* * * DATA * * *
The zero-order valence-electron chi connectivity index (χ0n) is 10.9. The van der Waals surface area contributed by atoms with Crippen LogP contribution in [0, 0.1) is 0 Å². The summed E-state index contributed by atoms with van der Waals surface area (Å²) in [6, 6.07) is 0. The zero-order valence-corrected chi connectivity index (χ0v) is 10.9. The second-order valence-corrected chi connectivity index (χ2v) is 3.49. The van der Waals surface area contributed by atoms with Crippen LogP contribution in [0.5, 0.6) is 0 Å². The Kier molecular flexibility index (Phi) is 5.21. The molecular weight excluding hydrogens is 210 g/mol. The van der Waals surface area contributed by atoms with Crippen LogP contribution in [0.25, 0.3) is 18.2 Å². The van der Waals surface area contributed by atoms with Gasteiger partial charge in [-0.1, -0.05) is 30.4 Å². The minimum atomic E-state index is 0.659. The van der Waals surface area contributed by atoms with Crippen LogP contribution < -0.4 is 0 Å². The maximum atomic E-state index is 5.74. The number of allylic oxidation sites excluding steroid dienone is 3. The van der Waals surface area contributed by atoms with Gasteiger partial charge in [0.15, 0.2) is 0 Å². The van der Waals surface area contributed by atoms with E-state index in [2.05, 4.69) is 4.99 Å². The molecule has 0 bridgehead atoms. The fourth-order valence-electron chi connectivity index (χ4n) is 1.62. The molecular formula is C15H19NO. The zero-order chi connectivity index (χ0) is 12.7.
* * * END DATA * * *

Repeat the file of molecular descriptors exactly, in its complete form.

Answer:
The zero-order valence-electron chi connectivity index (χ0n) is 10.9. The van der Waals surface area contributed by atoms with Crippen LogP contribution in [0, 0.1) is 0 Å². The summed E-state index contributed by atoms with van der Waals surface area (Å²) in [6, 6.07) is 0. The zero-order valence-corrected chi connectivity index (χ0v) is 10.9. The second-order valence-corrected chi connectivity index (χ2v) is 3.49. The van der Waals surface area contributed by atoms with Crippen LogP contribution in [0.5, 0.6) is 0 Å². The Kier molecular flexibility index (Phi) is 5.21. The molecular weight excluding hydrogens is 210 g/mol. The van der Waals surface area contributed by atoms with Crippen LogP contribution in [0.25, 0.3) is 18.2 Å². The van der Waals surface area contributed by atoms with Gasteiger partial charge in [-0.1, -0.05) is 30.4 Å². The minimum atomic E-state index is 0.659. The van der Waals surface area contributed by atoms with Crippen LogP contribution < -0.4 is 0 Å². The maximum atomic E-state index is 5.74. The number of allylic oxidation sites excluding steroid dienone is 3. The van der Waals surface area contributed by atoms with Gasteiger partial charge in [0.15, 0.2) is 0 Å². The van der Waals surface area contributed by atoms with E-state index in [2.05, 4.69) is 4.99 Å². The molecule has 0 bridgehead atoms. The fourth-order valence-electron chi connectivity index (χ4n) is 1.62. The molecular formula is C15H19NO. The zero-order chi connectivity index (χ0) is 12.7.